The study, released Wednesday, reviewed data from New York and California from May to Nov. 2021. During this time, the post-vaccine delta variant was the most dominant COVID-19 strain circulating in the United States.
The CDC researchers examined four categories of people – the unvaccinated and vaccinated with no prior COVID-19 infection and the unvaccinated and vaccinated who had recovered from a previous COVID-19 infection.
According to the results of the study, by the first week of Oct. 2021, COVID-19 rates among the vaccinated who did not experience any previous infection were 6.2 and 4.5 times lower in California and New York, respectively, than among the unvaccinated with no previous infection.
But among those who were unvaccinated but had experienced a prior COVID-19 infection, the case rate was 29 times lower in California and 14.7 times lower in New York.
"These results demonstrate that … surviving a previous infection protects against a reinfection and related hospitalization," admitted the CDC.
The CDC could not claim that natural immunity alone can protect people against COVID-19. The agency claimed that the data showed people who were vaccinated and had survived a previous COVID-19 infection were the most protected group among the four studied.
But the CDC did admit that natural immunity provided more protection against the vaccine-resistant delta variant and that the supposed immunity provided by the vaccines had begun to disappear by the time the post-vaccine variant became the dominant strain in the United States.
Public health officials and leading members of the government have repeatedly attempted to downplay the effectiveness of natural immunity against the coronavirus, insisting that the experimental and dangerous vaccines alone are sufficient in protecting people against COVID-19.
What the CDC's research shows is that prior infection offers more protection than the vaccines.
Mainstream media outlets that covered this story attempted to downplay the finding that natural immunity outperformed vaccine-acquired immunity. They instead attempted to overemphasize that a combination of both natural and vaccine-acquired immunity supposedly offered the best protection.
"Before the delta variant, COVID-19 vaccination resulted in better protection against a subsequent infection than surviving a previous infection," said Dr. Benjamin Silk, an infectious disease epidemiologist working for the CDC. "When looking at the summer and fall of 2021, when delta became dominant in this country, however, surviving a previous infection now provided greater protection against subsequent infection than vaccination."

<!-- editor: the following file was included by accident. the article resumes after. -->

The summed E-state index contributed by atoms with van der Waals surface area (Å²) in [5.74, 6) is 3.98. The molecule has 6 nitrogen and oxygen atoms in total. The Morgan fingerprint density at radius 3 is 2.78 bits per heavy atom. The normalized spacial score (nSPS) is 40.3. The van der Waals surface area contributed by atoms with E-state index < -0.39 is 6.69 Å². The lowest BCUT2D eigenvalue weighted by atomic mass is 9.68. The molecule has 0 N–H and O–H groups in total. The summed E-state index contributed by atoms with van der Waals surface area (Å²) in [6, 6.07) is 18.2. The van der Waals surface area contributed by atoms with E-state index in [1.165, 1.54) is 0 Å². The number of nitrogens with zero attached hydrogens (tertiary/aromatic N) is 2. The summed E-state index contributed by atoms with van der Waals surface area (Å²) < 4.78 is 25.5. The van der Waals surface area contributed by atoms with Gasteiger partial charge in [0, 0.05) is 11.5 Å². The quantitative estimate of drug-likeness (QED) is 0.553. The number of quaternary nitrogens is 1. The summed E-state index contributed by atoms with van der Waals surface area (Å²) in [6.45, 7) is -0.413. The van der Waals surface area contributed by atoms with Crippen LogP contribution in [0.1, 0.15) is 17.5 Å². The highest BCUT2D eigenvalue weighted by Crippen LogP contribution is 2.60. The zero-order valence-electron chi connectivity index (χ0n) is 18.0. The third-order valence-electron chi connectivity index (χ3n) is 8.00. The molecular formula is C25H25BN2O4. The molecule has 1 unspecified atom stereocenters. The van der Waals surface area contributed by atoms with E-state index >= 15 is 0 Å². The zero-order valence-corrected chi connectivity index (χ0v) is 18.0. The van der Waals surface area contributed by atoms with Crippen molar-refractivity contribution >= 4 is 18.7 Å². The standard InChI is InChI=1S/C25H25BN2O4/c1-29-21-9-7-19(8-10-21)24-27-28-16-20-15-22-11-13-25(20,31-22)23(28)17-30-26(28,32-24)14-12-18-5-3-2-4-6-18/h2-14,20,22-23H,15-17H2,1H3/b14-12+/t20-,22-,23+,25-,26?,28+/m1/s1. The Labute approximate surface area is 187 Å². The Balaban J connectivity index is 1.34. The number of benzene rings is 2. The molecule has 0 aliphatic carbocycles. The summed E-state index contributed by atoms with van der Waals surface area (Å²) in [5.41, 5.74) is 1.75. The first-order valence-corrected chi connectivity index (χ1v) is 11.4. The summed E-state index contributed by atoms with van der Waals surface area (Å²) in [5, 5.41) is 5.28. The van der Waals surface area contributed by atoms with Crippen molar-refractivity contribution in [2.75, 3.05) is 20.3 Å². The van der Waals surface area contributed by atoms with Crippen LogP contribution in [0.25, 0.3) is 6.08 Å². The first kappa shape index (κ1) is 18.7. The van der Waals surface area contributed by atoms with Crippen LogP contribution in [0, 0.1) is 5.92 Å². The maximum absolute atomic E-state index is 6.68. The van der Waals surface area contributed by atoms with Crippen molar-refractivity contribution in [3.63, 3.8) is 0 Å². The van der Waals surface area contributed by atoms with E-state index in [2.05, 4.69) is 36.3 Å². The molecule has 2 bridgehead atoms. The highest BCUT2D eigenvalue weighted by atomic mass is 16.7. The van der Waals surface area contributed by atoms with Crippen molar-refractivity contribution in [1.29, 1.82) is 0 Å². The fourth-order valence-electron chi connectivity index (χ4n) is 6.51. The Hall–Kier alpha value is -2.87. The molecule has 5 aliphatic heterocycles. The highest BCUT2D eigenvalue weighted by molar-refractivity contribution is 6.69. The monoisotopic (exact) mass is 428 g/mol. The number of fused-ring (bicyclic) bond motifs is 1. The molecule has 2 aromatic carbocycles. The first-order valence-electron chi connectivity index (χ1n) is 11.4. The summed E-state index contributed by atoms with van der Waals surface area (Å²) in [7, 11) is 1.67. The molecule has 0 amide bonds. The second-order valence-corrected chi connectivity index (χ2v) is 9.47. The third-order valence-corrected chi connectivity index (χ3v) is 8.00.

During a media briefing, Silk was forced to backtrack by claiming that the evidence presented in the study does not change the CDC's recommendations regarding vaccination.
"We know that vaccination is still the safest way to protect yourself against COVID-19," he said.
Government officials have also gone on a media blitz to try and bury this study by promoting more vaccinations.
Dr. Eli Rosenberg, Deputy Director for Science for the New York State Department of Health claimed that the safest course of action, especially for people who have never had COVID-19, is still to get vaccinated.
"Having COVID the first time carries with it significant risks, and becoming vaccinated and staying up-to-date with boosters really is the only safe choice for preventing COVID infection and severe disease," he said.
Dr. Marty Makary, a professor and public policy researcher for Johns Hopkins University School of Medicine, has called out policymakers for their failure to acknowledge the power of natural immunity.
"The pandemic of the unvaccinated is a misnomer. It's a pandemic of the non-immune," he once wrote. "More precisely, it's a series of regional outbreaks in select pockets of the country with low population immunity."
Watch this episode of The HighWire with Del Bigtree as he talks about how natural immunity is the way out of the pandemic.
Learn more about natural immunity against COVID-19 at ImmuneSystem.news.